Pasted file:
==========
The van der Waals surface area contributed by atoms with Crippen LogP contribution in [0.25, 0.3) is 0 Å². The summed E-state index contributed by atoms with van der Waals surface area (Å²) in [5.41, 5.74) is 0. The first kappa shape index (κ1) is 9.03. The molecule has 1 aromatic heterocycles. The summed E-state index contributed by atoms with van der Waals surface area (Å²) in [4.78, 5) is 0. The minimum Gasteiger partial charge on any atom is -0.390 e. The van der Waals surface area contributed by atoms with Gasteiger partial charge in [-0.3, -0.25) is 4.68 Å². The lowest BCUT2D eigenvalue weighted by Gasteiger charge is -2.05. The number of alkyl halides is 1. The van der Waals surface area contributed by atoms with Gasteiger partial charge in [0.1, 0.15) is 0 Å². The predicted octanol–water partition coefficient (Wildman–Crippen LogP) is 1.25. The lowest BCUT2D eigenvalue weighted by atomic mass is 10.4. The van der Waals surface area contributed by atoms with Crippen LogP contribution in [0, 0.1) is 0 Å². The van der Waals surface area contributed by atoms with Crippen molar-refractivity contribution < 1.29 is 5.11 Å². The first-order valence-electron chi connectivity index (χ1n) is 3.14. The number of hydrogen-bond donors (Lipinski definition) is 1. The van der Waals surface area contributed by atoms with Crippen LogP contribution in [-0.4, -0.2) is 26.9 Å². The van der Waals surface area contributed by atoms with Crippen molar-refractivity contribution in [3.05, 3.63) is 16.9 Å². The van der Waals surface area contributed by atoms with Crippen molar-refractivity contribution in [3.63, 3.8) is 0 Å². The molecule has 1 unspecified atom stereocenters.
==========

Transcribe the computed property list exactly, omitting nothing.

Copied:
The van der Waals surface area contributed by atoms with Crippen LogP contribution in [0.25, 0.3) is 0 Å². The summed E-state index contributed by atoms with van der Waals surface area (Å²) in [5.41, 5.74) is 0. The first kappa shape index (κ1) is 9.03. The molecule has 1 aromatic heterocycles. The summed E-state index contributed by atoms with van der Waals surface area (Å²) in [4.78, 5) is 0. The minimum Gasteiger partial charge on any atom is -0.390 e. The van der Waals surface area contributed by atoms with Gasteiger partial charge in [-0.3, -0.25) is 4.68 Å². The lowest BCUT2D eigenvalue weighted by Gasteiger charge is -2.05. The number of alkyl halides is 1. The van der Waals surface area contributed by atoms with Gasteiger partial charge in [0.1, 0.15) is 0 Å². The predicted octanol–water partition coefficient (Wildman–Crippen LogP) is 1.25. The lowest BCUT2D eigenvalue weighted by atomic mass is 10.4. The van der Waals surface area contributed by atoms with Crippen LogP contribution in [0, 0.1) is 0 Å². The van der Waals surface area contributed by atoms with Crippen molar-refractivity contribution < 1.29 is 5.11 Å². The first-order valence-electron chi connectivity index (χ1n) is 3.14. The number of hydrogen-bond donors (Lipinski definition) is 1. The van der Waals surface area contributed by atoms with Crippen LogP contribution in [-0.4, -0.2) is 26.9 Å². The van der Waals surface area contributed by atoms with Crippen molar-refractivity contribution in [3.05, 3.63) is 16.9 Å². The van der Waals surface area contributed by atoms with Crippen molar-refractivity contribution in [3.63, 3.8) is 0 Å². The molecule has 1 unspecified atom stereocenters.